We demand more than we need, encouraged by the perennial avalanche of press releases about the latest breakthrough, that medical miracle just over the horizon. Most of these wonders don’t pan out, yet relentless publicity persuades us that there is or soon will be a pill or procedure for virtually anything that can go awry. We understandably want to believe this, and genuine advances do occur, but most of what we hear is flat-out sales pitch. Consider the magazine ads and TV commercials you’ve seen by the score: “Nervous? (Insomnic? Depressed? Itchy?) Ask your doctor if this is the right medicine for you.” Sadly, some of these hawkers are physicians who, having noticed the rushing river of healthcare dollars outside their window, lean out to dip their ladles.

Mesmerized by unrealistic but pervasive promises, too many of us don’t take care of ourselves. Assuming doctors will heal us no matter what, we eat processed foods that bestow weight without nutrition, we ingest noxious chemicals, lack tools to handle stress, tolerate abusive relationships, and don’t exercise. When I ask my medical colleagues what fraction of their patients are being treated for self-caused problems, they uniformly answer in the majority. We’re talking here about most cases of obesity, hypertension, type two diabetes, atherosclerosis, accident proneness, emphysema, cirrhosis, and so on, the results of sick-making lifestyles.

Cheaper—and even empowering—approaches are available. More than a decade ago, cardiologist Dr. Dean Ornish and his staff at the University of California San Francisco showed that clogged coronary arteries could be cleared with a simple but intense program combining diet, exercise, meditation and support, the cost of which was a few thousand dollars. Compare this to a four-way coronary bypass operation costing a quarter million dollars. Yet who’s going to push lifestyle change when entire industries, many thousands of jobs, depend on bypass operations? Maybe it’s easier to just get the operation, especially if someone else pays for it.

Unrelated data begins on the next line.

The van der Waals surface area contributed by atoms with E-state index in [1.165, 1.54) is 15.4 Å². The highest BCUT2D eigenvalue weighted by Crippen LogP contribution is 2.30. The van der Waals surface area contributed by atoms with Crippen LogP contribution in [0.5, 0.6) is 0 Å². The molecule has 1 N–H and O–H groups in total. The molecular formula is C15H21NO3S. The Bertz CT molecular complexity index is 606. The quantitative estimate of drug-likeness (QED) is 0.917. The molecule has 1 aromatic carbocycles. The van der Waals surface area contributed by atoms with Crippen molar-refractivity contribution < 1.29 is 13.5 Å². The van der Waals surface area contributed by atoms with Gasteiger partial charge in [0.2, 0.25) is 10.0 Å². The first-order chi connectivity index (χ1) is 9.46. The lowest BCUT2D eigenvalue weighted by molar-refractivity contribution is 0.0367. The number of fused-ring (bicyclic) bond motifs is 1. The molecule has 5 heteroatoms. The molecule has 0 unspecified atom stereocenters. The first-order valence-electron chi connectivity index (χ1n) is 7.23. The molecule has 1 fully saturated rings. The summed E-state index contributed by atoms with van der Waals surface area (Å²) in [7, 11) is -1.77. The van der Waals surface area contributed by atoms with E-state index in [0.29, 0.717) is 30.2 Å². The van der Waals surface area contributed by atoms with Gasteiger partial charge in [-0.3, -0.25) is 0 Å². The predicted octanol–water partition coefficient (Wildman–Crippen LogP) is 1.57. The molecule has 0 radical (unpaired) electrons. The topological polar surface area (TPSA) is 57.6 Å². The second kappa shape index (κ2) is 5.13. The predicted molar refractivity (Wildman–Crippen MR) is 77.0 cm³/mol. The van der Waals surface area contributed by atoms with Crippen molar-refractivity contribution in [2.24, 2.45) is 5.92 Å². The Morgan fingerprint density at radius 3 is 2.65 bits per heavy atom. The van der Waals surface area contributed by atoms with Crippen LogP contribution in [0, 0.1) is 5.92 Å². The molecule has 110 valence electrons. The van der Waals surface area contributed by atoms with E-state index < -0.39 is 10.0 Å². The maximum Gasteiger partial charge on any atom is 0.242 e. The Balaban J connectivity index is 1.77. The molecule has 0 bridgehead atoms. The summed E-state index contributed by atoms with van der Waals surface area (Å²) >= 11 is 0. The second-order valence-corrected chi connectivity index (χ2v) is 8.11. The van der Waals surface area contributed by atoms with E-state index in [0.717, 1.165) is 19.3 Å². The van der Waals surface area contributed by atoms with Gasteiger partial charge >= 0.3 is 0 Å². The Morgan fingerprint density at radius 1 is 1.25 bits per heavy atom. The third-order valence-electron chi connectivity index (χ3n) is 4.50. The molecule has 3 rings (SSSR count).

But sooner or later, we’ll need to rethink that strategy because as costly as healthcare is now, you ain’t seen nothing yet. In 1960, one dollar of every twelve spent for anything in the United States went toward healthcare. By 1980, healthcare’s share was one of every seven dollars. Today it’s close to one in five. At this rate, we’ll eventually buy nothing but healthcare: we’ll live in packing crates and shop in dumpsters, but at least some of us will have access to the most opulent healthcare technology in world history.

No matter what reform scheme emerges from today’s Congressional pipeline—single-payer, government-subsidized private insurance, or something else—we’re headed toward national bankruptcy unless we alter the conversation. Instead of just debating who’ll pay for what, we need to begin discussing personal responsibility, effective health education, and exactly what we as members of a democracy owe one another.

- Jeff